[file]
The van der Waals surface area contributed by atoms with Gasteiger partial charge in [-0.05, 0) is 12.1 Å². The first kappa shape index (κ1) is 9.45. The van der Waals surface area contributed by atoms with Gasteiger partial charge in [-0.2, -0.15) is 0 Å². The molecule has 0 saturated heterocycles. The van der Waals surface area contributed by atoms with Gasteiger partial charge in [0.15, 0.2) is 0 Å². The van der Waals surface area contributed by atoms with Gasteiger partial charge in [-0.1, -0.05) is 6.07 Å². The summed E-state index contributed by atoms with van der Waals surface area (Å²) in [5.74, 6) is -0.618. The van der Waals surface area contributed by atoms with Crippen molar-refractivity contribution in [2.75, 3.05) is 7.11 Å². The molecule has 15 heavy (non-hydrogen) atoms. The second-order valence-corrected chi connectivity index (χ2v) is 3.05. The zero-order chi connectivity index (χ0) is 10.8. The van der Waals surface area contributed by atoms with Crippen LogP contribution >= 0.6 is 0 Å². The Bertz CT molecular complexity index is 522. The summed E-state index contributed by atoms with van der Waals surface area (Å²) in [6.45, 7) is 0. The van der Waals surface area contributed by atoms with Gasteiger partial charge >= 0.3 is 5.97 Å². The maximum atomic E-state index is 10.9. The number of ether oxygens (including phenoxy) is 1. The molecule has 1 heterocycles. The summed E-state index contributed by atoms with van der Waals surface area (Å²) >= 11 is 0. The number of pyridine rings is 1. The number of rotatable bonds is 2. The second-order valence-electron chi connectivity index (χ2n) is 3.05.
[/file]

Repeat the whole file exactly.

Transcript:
The van der Waals surface area contributed by atoms with Gasteiger partial charge in [-0.05, 0) is 12.1 Å². The first kappa shape index (κ1) is 9.45. The van der Waals surface area contributed by atoms with Gasteiger partial charge in [-0.2, -0.15) is 0 Å². The molecule has 0 saturated heterocycles. The van der Waals surface area contributed by atoms with Gasteiger partial charge in [0.15, 0.2) is 0 Å². The van der Waals surface area contributed by atoms with Gasteiger partial charge in [-0.1, -0.05) is 6.07 Å². The summed E-state index contributed by atoms with van der Waals surface area (Å²) in [5.74, 6) is -0.618. The van der Waals surface area contributed by atoms with Crippen molar-refractivity contribution in [2.75, 3.05) is 7.11 Å². The molecule has 15 heavy (non-hydrogen) atoms. The second-order valence-corrected chi connectivity index (χ2v) is 3.05. The zero-order chi connectivity index (χ0) is 10.8. The van der Waals surface area contributed by atoms with Crippen LogP contribution >= 0.6 is 0 Å². The Bertz CT molecular complexity index is 522. The summed E-state index contributed by atoms with van der Waals surface area (Å²) in [6.45, 7) is 0. The van der Waals surface area contributed by atoms with Gasteiger partial charge >= 0.3 is 5.97 Å². The maximum atomic E-state index is 10.9. The number of ether oxygens (including phenoxy) is 1. The molecule has 1 heterocycles. The summed E-state index contributed by atoms with van der Waals surface area (Å²) >= 11 is 0. The number of pyridine rings is 1. The number of rotatable bonds is 2. The second-order valence-electron chi connectivity index (χ2n) is 3.05.